Global Flows of Talents

by Jörgen Eriksson on October 27, 2014

GlobalisationFor decades, talented people born in emerging markets have moved to study and then to work in the advanced economies of the West. But lately something remarkable is happening. In many emerging countries, the brain drain has reversed its flow.

The causes are fascinating, and there is reason to be optimistic that the vicious cycle of migration from poor countries can be broken, transforming the balance of hope and opportunity between developing and developed economies.

A new study by LinkedIn, the world’s largest online professional network and recruitment platform, has measured the net international movement of talent among its members. LinkedIn has a unique view into how 300 million professionals are moving around the world to pursue career opportunities. This mobility of professional talent can tell us a great deal about the state of economic opportunity and the health of the global economy.

Topping the list as a destination for talent is United Arab Emirates, with a net talent gain of 1.3% of the workforce in 2013. Other net talent magnets include Switzerland, Saudi Arabia, Nigeria, Singapore, South Africa, India, Germany and Brazil, as can be seen in the graph blow.


Most interesting, fewer than one-third of net talent importers are developed countries. In fact, the top talent exporters in the study are Spain, the UK, France, the United States, Italy, and Ireland. Rich countries that until recently had been magnets for talents and who were hard hit by the crises are now net exporters.

This shows that opportunity, post-crises, is becoming a scarce commodity in many parts of the West. But this is not the case in the developing world – at least among countries with the appetite and determination to deploy strong governance and continually raise their competitiveness.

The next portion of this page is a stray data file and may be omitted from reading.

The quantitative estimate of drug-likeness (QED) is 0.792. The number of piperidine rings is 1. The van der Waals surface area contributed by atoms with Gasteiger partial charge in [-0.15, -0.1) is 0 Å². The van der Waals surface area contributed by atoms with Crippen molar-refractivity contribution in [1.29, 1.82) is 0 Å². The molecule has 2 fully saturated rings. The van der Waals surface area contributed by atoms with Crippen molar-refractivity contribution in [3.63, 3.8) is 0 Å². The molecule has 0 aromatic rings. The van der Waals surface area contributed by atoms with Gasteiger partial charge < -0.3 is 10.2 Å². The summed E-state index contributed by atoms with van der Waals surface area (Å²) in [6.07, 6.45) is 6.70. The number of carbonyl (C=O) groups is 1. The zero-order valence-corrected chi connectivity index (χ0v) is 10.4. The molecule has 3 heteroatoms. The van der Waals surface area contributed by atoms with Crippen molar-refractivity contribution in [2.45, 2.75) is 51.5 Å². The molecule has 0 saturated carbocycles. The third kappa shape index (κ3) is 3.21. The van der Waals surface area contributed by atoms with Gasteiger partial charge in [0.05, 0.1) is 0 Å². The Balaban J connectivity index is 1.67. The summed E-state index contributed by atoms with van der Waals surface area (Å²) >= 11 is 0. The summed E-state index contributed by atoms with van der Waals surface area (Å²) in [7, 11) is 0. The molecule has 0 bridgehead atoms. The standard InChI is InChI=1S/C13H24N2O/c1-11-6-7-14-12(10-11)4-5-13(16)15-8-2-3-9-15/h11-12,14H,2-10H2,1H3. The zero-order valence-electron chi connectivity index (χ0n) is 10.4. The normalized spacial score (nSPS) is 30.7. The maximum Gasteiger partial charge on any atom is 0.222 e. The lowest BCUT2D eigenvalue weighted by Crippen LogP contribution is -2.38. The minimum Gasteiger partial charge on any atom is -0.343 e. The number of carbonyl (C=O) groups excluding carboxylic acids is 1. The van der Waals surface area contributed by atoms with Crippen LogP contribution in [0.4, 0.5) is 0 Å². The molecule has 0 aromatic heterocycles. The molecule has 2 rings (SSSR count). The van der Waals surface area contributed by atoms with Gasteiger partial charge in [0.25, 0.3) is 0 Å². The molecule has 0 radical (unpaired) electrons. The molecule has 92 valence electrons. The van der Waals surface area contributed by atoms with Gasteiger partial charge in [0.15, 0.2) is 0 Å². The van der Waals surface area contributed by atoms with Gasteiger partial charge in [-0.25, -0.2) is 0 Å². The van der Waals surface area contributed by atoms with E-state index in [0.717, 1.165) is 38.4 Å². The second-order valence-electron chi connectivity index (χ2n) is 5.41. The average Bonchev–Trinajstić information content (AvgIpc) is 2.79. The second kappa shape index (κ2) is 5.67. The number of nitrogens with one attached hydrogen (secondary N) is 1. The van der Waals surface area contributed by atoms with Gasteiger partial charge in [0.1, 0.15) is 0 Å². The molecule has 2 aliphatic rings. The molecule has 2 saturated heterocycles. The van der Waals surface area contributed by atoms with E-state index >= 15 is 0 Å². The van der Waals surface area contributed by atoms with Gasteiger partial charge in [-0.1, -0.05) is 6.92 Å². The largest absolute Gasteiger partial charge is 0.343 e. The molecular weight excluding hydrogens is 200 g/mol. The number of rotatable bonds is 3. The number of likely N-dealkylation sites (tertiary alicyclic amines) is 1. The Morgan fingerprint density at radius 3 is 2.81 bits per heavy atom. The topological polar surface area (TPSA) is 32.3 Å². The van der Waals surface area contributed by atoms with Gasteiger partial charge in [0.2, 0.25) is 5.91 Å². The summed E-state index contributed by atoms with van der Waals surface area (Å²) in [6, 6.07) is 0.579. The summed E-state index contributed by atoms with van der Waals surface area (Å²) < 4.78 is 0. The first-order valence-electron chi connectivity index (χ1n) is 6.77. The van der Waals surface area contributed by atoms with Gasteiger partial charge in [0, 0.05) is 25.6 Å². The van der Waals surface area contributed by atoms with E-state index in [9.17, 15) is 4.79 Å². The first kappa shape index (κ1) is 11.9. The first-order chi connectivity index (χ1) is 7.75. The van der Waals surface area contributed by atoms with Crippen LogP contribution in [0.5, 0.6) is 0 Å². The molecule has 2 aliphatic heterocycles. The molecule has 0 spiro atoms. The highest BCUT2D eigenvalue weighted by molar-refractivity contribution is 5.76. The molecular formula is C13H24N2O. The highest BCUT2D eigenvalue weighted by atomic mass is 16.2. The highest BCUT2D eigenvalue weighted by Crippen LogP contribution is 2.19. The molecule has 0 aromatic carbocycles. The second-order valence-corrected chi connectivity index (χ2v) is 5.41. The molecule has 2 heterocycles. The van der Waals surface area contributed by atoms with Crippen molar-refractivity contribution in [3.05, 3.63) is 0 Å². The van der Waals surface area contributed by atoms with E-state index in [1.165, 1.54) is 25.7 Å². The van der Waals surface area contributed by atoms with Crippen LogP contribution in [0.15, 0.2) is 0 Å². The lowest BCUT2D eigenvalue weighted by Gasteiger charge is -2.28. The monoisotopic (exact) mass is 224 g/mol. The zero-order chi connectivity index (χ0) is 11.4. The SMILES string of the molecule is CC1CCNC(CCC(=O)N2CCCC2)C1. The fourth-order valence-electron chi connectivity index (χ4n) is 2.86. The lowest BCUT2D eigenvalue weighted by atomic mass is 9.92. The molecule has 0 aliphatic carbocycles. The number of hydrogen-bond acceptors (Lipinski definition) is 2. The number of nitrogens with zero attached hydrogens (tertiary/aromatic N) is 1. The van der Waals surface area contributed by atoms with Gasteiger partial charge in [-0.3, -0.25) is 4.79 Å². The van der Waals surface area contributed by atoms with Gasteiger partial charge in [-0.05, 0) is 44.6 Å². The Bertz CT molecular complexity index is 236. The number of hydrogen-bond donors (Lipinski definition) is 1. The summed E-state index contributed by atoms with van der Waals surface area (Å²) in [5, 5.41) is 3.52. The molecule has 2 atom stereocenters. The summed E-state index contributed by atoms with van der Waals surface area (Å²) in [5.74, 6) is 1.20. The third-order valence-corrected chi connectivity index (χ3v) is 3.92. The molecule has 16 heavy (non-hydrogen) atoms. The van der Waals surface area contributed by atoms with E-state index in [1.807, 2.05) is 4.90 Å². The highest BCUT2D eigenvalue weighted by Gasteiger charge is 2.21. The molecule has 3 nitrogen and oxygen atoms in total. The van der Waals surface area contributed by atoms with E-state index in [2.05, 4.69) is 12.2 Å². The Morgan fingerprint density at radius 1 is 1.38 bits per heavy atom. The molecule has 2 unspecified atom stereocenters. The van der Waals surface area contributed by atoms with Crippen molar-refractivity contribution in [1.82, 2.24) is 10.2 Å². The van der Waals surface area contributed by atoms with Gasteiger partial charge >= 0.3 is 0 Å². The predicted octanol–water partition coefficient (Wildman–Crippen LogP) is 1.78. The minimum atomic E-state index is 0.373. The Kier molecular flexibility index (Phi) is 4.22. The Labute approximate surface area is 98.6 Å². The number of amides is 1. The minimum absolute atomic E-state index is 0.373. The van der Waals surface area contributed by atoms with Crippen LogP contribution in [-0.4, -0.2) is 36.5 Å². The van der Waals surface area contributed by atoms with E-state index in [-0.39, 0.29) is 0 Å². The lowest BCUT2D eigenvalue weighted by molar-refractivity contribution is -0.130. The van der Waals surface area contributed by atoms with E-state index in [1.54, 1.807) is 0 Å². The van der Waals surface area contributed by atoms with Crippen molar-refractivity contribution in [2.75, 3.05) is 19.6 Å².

Second, quality of life matters greatly. A generation ago, many talented individuals would consider working outside the West a hardship posting. For many of my childhood friends from Sweden it was a necessary but reluctant career step to be posted abroad and they usually returned as they formed families.

Today, standards of living in Singapore and United Arab Emirates, for example, are among the highest in the world and opportunities for spouse and education for children is often better than in the home country.

The business of reversing brain drain is also the business of creating a better life for citizens and residents. I have young near relatives myself who have been attracted to Dubai and who make an excellent career and enjoy a good life there, whilst many of the same generation Y remain unemployed in Europe.

About Jörgen Eriksson :

Jörgen Eriksson is the founder of Bearing and is the Chairman of the firm since it was created. He has successfully expanded Bearing into covering projects on four continents. He is also Adjunct Professor of Innovation Management at the International University of Monaco and at Universitat Politècnica de Catalunya in Barcelona and he is an active member of the Founders Alliance organisation.

Working with consulting engagements across Bearings practices, he has over the past fifteen years participated in and supervised a large number of client projects, from innovation system development and place development and branding, to merger and acquisition assignments and leading edge research and business development activities for key clients.

His new book, Branding for Hooligans, will be published in 2015. It is about how innovation and branding are key survival factors in our modern times of hyper competitive markets.

Prior to Bearing, he was Director of Europe, Middle East, and Africa for Trema Treasury Management, a technology and consulting services provider, supplying financial software solutions for the global financial industry, Clients included The European Central Bank, Citibank, SEB, South African reserve Bank, Deutsche Bank, Abu Dhabi Investment Authority (ADIA), as well as many other large financial institutions and Fortune 500 companies.

Early in his career Eriksson was educated at the Stockholm School of Economics, where he studied economics, financial economics and philosophy. He then worked in Scandinavian investment banks and also for the Swedish Institute of National Defense Research.

You can contact Jörgen on e-mail, connect on LinkedIn onörgen-eriksson/0/38/8a0/ and follow him on twitter on joreri508.

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